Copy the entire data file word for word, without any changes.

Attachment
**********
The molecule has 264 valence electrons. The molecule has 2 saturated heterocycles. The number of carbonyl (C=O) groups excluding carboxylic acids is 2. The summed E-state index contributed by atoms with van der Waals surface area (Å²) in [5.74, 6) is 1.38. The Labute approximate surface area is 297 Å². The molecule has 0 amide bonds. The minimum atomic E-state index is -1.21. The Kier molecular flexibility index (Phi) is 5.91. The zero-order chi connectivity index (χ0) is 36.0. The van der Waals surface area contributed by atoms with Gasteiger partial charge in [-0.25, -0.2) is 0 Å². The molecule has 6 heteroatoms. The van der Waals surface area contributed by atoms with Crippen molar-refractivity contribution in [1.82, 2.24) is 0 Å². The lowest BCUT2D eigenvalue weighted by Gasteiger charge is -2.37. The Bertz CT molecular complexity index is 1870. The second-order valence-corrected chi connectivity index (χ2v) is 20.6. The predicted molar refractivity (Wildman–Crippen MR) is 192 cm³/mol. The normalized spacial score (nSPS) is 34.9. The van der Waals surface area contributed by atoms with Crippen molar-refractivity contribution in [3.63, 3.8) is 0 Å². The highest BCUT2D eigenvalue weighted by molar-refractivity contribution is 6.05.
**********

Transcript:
The molecule has 264 valence electrons. The molecule has 2 saturated heterocycles. The number of carbonyl (C=O) groups excluding carboxylic acids is 2. The summed E-state index contributed by atoms with van der Waals surface area (Å²) in [5.74, 6) is 1.38. The Labute approximate surface area is 297 Å². The molecule has 0 amide bonds. The minimum atomic E-state index is -1.21. The Kier molecular flexibility index (Phi) is 5.91. The zero-order chi connectivity index (χ0) is 36.0. The van der Waals surface area contributed by atoms with Gasteiger partial charge in [-0.25, -0.2) is 0 Å². The molecule has 6 heteroatoms. The van der Waals surface area contributed by atoms with Crippen molar-refractivity contribution in [1.82, 2.24) is 0 Å². The lowest BCUT2D eigenvalue weighted by Gasteiger charge is -2.37. The Bertz CT molecular complexity index is 1870. The second-order valence-corrected chi connectivity index (χ2v) is 20.6. The predicted molar refractivity (Wildman–Crippen MR) is 192 cm³/mol. The normalized spacial score (nSPS) is 34.9. The van der Waals surface area contributed by atoms with Crippen molar-refractivity contribution in [3.63, 3.8) is 0 Å². The highest BCUT2D eigenvalue weighted by molar-refractivity contribution is 6.05.